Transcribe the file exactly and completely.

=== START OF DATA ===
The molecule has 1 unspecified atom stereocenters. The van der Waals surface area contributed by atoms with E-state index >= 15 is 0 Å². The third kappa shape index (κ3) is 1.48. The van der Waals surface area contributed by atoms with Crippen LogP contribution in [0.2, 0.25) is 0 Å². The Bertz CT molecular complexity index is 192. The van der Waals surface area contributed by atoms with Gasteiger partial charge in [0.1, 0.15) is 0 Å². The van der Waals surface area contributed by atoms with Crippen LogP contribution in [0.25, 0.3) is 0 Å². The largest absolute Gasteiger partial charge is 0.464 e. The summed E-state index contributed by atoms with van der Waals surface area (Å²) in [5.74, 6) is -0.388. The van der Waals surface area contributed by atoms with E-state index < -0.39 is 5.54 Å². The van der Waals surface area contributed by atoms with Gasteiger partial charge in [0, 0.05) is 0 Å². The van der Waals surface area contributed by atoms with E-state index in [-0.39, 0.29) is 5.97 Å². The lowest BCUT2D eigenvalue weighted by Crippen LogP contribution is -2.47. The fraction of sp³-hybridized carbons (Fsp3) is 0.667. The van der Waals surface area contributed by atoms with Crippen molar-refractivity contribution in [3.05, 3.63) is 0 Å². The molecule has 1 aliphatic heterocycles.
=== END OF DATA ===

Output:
The molecule has 1 unspecified atom stereocenters. The van der Waals surface area contributed by atoms with E-state index >= 15 is 0 Å². The third kappa shape index (κ3) is 1.48. The van der Waals surface area contributed by atoms with Crippen LogP contribution in [0.2, 0.25) is 0 Å². The Bertz CT molecular complexity index is 192. The van der Waals surface area contributed by atoms with Gasteiger partial charge in [0.1, 0.15) is 0 Å². The van der Waals surface area contributed by atoms with Crippen LogP contribution in [0.25, 0.3) is 0 Å². The largest absolute Gasteiger partial charge is 0.464 e. The summed E-state index contributed by atoms with van der Waals surface area (Å²) in [5.74, 6) is -0.388. The van der Waals surface area contributed by atoms with E-state index < -0.39 is 5.54 Å². The van der Waals surface area contributed by atoms with Gasteiger partial charge in [0, 0.05) is 0 Å². The van der Waals surface area contributed by atoms with E-state index in [-0.39, 0.29) is 5.97 Å². The lowest BCUT2D eigenvalue weighted by Crippen LogP contribution is -2.47. The fraction of sp³-hybridized carbons (Fsp3) is 0.667. The van der Waals surface area contributed by atoms with Crippen molar-refractivity contribution in [3.05, 3.63) is 0 Å². The molecule has 1 aliphatic heterocycles.